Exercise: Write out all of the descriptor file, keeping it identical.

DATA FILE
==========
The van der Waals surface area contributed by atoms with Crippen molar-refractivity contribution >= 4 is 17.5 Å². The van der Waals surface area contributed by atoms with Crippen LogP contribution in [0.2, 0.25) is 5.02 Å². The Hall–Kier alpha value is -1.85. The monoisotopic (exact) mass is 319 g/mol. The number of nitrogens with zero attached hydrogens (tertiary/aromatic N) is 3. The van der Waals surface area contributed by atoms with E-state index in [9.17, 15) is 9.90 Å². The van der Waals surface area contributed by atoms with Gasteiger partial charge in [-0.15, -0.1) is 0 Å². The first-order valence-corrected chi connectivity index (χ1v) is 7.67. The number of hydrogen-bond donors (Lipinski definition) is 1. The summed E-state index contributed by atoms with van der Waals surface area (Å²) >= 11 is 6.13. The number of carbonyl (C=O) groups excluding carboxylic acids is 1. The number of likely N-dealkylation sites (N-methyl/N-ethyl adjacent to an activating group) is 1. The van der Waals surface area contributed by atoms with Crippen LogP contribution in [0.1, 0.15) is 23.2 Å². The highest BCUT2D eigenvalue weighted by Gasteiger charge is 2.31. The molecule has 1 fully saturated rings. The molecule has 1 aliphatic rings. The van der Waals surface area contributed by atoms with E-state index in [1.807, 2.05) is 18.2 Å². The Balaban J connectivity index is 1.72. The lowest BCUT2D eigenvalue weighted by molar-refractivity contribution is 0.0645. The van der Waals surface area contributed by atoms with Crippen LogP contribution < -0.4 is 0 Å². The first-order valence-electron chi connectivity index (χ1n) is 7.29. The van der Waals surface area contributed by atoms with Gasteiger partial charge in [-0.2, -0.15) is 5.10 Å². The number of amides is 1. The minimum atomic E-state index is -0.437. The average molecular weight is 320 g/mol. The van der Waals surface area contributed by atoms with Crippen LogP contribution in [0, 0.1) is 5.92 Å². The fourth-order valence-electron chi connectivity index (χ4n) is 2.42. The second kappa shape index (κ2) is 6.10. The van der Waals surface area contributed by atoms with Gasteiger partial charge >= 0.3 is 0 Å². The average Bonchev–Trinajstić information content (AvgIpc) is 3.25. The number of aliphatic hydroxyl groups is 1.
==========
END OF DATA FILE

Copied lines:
The van der Waals surface area contributed by atoms with Crippen molar-refractivity contribution >= 4 is 17.5 Å². The van der Waals surface area contributed by atoms with Crippen LogP contribution in [0.2, 0.25) is 5.02 Å². The Hall–Kier alpha value is -1.85. The monoisotopic (exact) mass is 319 g/mol. The number of nitrogens with zero attached hydrogens (tertiary/aromatic N) is 3. The van der Waals surface area contributed by atoms with E-state index in [9.17, 15) is 9.90 Å². The van der Waals surface area contributed by atoms with Gasteiger partial charge in [-0.15, -0.1) is 0 Å². The first-order valence-corrected chi connectivity index (χ1v) is 7.67. The number of hydrogen-bond donors (Lipinski definition) is 1. The summed E-state index contributed by atoms with van der Waals surface area (Å²) >= 11 is 6.13. The number of carbonyl (C=O) groups excluding carboxylic acids is 1. The number of likely N-dealkylation sites (N-methyl/N-ethyl adjacent to an activating group) is 1. The van der Waals surface area contributed by atoms with Crippen LogP contribution in [0.1, 0.15) is 23.2 Å². The highest BCUT2D eigenvalue weighted by Gasteiger charge is 2.31. The molecule has 1 fully saturated rings. The molecule has 1 aliphatic rings. The van der Waals surface area contributed by atoms with E-state index in [1.807, 2.05) is 18.2 Å². The Balaban J connectivity index is 1.72. The lowest BCUT2D eigenvalue weighted by molar-refractivity contribution is 0.0645. The van der Waals surface area contributed by atoms with Crippen LogP contribution < -0.4 is 0 Å². The first-order valence-electron chi connectivity index (χ1n) is 7.29. The van der Waals surface area contributed by atoms with Gasteiger partial charge in [-0.2, -0.15) is 5.10 Å². The number of amides is 1. The minimum atomic E-state index is -0.437. The average molecular weight is 320 g/mol. The van der Waals surface area contributed by atoms with Crippen LogP contribution in [0, 0.1) is 5.92 Å². The fourth-order valence-electron chi connectivity index (χ4n) is 2.42. The second kappa shape index (κ2) is 6.10. The van der Waals surface area contributed by atoms with Gasteiger partial charge >= 0.3 is 0 Å². The average Bonchev–Trinajstić information content (AvgIpc) is 3.25. The number of aliphatic hydroxyl groups is 1.